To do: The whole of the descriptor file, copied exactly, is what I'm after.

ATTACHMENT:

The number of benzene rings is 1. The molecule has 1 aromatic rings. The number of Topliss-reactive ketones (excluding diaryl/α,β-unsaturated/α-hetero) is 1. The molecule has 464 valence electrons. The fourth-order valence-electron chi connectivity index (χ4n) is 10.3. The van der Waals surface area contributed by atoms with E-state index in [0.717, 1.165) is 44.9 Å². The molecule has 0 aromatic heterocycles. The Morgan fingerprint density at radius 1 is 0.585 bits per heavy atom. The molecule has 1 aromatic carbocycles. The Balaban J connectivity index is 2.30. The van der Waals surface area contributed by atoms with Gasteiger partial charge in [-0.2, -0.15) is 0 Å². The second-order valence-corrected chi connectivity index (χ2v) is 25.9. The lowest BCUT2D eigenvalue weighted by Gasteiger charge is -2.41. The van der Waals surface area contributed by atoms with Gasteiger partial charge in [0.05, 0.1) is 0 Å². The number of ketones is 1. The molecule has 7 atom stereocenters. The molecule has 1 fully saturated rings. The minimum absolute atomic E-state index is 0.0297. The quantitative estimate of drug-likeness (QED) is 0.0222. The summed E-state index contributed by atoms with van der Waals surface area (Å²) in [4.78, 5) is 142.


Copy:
The number of benzene rings is 1. The molecule has 1 aromatic rings. The number of Topliss-reactive ketones (excluding diaryl/α,β-unsaturated/α-hetero) is 1. The molecule has 464 valence electrons. The fourth-order valence-electron chi connectivity index (χ4n) is 10.3. The van der Waals surface area contributed by atoms with E-state index in [0.717, 1.165) is 44.9 Å². The molecule has 0 aromatic heterocycles. The Morgan fingerprint density at radius 1 is 0.585 bits per heavy atom. The molecule has 1 aromatic carbocycles. The Balaban J connectivity index is 2.30. The van der Waals surface area contributed by atoms with Gasteiger partial charge in [-0.2, -0.15) is 0 Å². The second-order valence-corrected chi connectivity index (χ2v) is 25.9. The lowest BCUT2D eigenvalue weighted by Gasteiger charge is -2.41. The van der Waals surface area contributed by atoms with Gasteiger partial charge in [0.05, 0.1) is 0 Å². The number of ketones is 1. The molecule has 7 atom stereocenters. The molecule has 1 fully saturated rings. The minimum absolute atomic E-state index is 0.0297. The quantitative estimate of drug-likeness (QED) is 0.0222. The summed E-state index contributed by atoms with van der Waals surface area (Å²) in [4.78, 5) is 142.